The annals say the Vikings arrived in AD 841 and settled at Dubhlinn, and gave the name their own twist, rendering it as Dyflinn and one or two other variants which very much depended on the spelling powers of the recorder. They moved toward Ath Cliath by AD 900 possibly because the four major highways (defined as a road on which two chariots could pass one another) converged on the town, which would certainly have enhanced Viking trade. The name Ath Cliath means “a ford of hurdle-work,” so presumably it was also right on the crossing point. The river was said to be 300 metres wide at high tide with the ford only passable at low tide and then by a walkway constructed of slippery saplings woven into a mesh and fixed on piles of some kind.

The ninth century Viking longphort (a naval encampment) became a tenth century dun or castle. Across the River Poddle which sweeps around the base of Dyflinn, stood the assembly place called the Thingmot, anglicised as Thingmount, a flat-topped mound where Norse assemblies were held. Nearby are the burial mounds of the Scandinavian kings, known in Old Norse as haugr or haugar and believed to form the basis of the medieval name Hogges or Hoggen green. (I’m rather inclined to believe the name might have something to do with pigs, but what do I know?)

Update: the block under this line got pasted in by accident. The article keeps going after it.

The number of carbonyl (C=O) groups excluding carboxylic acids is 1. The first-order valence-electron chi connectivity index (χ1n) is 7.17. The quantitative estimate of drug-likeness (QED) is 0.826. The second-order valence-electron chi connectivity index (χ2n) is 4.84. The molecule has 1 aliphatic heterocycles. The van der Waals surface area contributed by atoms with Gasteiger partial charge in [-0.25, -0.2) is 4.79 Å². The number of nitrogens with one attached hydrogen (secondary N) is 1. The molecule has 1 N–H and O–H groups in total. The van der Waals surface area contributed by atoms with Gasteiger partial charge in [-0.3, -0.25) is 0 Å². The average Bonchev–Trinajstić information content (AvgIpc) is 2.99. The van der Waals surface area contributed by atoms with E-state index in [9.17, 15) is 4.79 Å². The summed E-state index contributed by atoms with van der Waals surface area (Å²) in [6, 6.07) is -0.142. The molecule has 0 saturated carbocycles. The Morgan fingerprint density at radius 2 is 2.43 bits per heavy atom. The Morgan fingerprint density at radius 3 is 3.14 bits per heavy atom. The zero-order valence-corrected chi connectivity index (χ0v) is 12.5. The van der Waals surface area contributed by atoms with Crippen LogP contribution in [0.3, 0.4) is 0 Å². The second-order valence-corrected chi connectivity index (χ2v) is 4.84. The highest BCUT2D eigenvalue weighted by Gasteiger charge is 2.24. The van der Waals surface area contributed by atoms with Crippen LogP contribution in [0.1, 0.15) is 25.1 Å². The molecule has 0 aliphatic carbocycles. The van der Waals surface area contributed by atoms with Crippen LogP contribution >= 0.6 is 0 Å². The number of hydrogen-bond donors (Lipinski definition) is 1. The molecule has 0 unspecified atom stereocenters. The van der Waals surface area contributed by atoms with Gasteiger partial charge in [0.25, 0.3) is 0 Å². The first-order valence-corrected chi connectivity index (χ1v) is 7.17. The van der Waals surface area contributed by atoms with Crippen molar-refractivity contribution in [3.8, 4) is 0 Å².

Three hundred metres to the north-east stands the Long Stone, which commemorates either the first landing place, or the re-taking of Dyflinn after one of the Hiberno-Norse battles, or both. One map shows the Long Stone on a small island but as a bridge was built, the quays were dug out, silting up of the river changed the shoreline; the Long Stone appeared to move inland. Amlaib or Olafr Cuaran, father of Sitric Silkenbeard, is given credit for colonising Dyflinn and building the defensive embankments along Wood Quay against the warring Irish. Sitric continued the expansion of the town.